Bold new Belgian architecture in the Atlas
Our online resource takes a look at some of the finest new buildings from the land of Magritte and moules-frites
Many Belgian cities show the influence of the key modernist developments of the 1960s and 1970s and the legacy of that period can also be seen in contemporary building design, especially in the often playful interpretation of those modernist elements by contemporary architects. With this in mind, the editors at the Phaidon Atlas, our online architecture resource, have drawn together a selection of unusual new Belgian buildings for their latest focus feature. We'd like to share a few of their choices with you. From marinas with stacked wooden cores and stick frame windows, to glass skyscrapers flanked by concrete protrusions, here are four buildings boldly shaping Belgium.
House BM, Ghent, Belgium, Architecten de Vylder Vinck Taillieu BVBA (above) Trees were the starting point for this house. The architect's key document was a survey map with the exact position and diameter of every tree marked onto it, and so the house has been built around the trees. Structurally, the house is made up of two concrete slabs, supported by a set of upright, concrete plates. There's also a supporting chimneybreast too. The facade is made up of windows,
Summer House, Ghent, Belgium, Kersten Geers David Van Severen This Ghent summerhouse extension replaces a twentieth-century addition that had hidden the rear courtyard from view. In order to accommodate the new building, the kitchen was pushed back and the courtyard retained but adapted. Extensive glazing has been used to maximize sunlight and transparency. The extension is lightweight with the roof supported on six slender chrome fins, creating a stark contrast with the nineteenth-century studio house. Between the protected patio and the house is a glazed corridor that can be enclosed with sliding glass doors and acts as an intermediary space for observation. Black steel posts draped with grape vines frame the tiled courtyard. The original plants that stood on the floor have been replaced with wall plants in order to maximize the floor space. Mirrors have been installed in the corners of the courtyard to increase the sense of space further. Steel ceiling grills containing heating elements have been added for extra comfort. The architects felt that the previous property was built in response to practical considerations, whereas the new extension serves the sole purpose of facilitating the enjoyment of light and the experience of the seasons.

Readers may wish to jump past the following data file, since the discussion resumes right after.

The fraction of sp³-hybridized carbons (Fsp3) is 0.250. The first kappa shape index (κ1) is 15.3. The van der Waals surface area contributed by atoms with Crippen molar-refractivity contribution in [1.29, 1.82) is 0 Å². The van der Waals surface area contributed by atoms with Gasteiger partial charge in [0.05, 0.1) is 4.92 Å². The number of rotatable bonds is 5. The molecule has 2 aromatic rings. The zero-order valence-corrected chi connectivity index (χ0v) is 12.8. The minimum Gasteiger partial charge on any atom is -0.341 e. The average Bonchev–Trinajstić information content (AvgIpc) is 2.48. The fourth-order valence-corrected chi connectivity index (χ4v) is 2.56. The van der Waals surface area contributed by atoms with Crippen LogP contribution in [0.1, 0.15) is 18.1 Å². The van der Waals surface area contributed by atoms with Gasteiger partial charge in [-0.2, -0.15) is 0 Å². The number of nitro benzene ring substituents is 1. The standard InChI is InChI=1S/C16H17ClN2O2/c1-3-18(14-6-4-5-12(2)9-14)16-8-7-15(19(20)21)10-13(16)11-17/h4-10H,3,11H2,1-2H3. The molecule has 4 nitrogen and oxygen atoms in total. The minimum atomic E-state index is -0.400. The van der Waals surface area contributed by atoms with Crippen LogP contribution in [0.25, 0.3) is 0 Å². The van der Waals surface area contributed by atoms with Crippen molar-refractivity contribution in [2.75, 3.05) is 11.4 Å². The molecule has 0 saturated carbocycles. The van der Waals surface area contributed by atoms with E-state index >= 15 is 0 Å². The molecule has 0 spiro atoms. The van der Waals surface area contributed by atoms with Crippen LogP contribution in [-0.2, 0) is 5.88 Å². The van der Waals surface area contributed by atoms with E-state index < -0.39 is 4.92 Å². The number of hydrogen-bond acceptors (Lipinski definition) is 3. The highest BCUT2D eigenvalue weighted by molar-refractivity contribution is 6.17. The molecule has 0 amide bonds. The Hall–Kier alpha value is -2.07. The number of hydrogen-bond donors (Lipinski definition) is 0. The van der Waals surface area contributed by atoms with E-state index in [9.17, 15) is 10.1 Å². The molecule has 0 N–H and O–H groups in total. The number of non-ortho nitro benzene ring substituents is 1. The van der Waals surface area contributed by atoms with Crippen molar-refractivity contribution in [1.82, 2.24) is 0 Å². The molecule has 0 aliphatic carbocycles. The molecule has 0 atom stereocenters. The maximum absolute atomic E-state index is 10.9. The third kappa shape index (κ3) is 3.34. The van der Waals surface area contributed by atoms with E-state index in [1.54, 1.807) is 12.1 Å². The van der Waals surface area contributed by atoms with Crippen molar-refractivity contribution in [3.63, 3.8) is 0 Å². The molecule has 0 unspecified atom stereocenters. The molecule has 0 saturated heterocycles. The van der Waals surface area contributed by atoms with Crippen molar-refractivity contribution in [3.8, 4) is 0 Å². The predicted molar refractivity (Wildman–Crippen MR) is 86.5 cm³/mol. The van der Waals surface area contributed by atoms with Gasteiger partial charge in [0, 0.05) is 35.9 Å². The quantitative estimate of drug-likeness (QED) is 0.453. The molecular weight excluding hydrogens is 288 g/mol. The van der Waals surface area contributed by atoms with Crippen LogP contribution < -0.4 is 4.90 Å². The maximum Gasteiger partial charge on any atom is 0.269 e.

Buda Art Centre, Kortrijk, Belgium, 51N4E Welcoming visitors to this converted art center in the Flemish city of Kortrijk is a five-sided pavilion open to the sky. Positioned at an angle from the street's contour, this space encourages the public to filter through into the main studio and gallery. Built from sand-colored bricks, the light pentagonal structure contrasts the existing darker bricks of the surrounding buildings. A sensitive restoration of the existing structure, the design leaves much of the original plan intact and focuses on the addition of the pavilion and another pentagonal space. This sensitivity can be seen in the light placing of the pavilion within the site; its walls close to, but not touching, the adjoining walls. The second volume is created by excavating a space at the factory’s core, producing a three-storey atrium, which connects all the floors. A staircase wraps around this volume – a light filled space afforded by clerestory (above eye level) windows.
Elishout Kitchen Tower Campus Coov, Anderlecht, Belgium, Xaveer De Geyter Architecten This 14-floor stacked tower is located in the Anderlecht region of Brussels. Its form is dictated by services and circulation routes that appear to hang from the main volume. These secondary masses span the entire length of the tower. Geometric in plan, spaces are configured around a central 12 m (39 ft) square plan. Here, eight identical kitchens are placed atop each other. Projecting from this plan are three separated volumes, each occupying its own elevation. Rectangular metal and trapezium-shaped concrete service cores are situated at the north and west sides, respectively. The rectangular shaft is a ground-to-top level staircase. It consists of metal plates with circular perforations for light and ventilation. Four thick-walled, structural cores on the south side provide support, simultaneously creating additional floor area for storage. Each volume serves a separate function that is visually expressed through the use of different construction materials.
If you like the level of detail in this story you can sign up for a free trial of our Phaidon Atlas here. The Atlas team are also tweeting at @phaidonatlas so check out their tweets and be sure to favourite and retweet anything you like. Meanwhile, for more on contemporary building take a look at The Phaidon Atlas of 21st Century Architecture and the Phaidon Architecture Travel Guide App.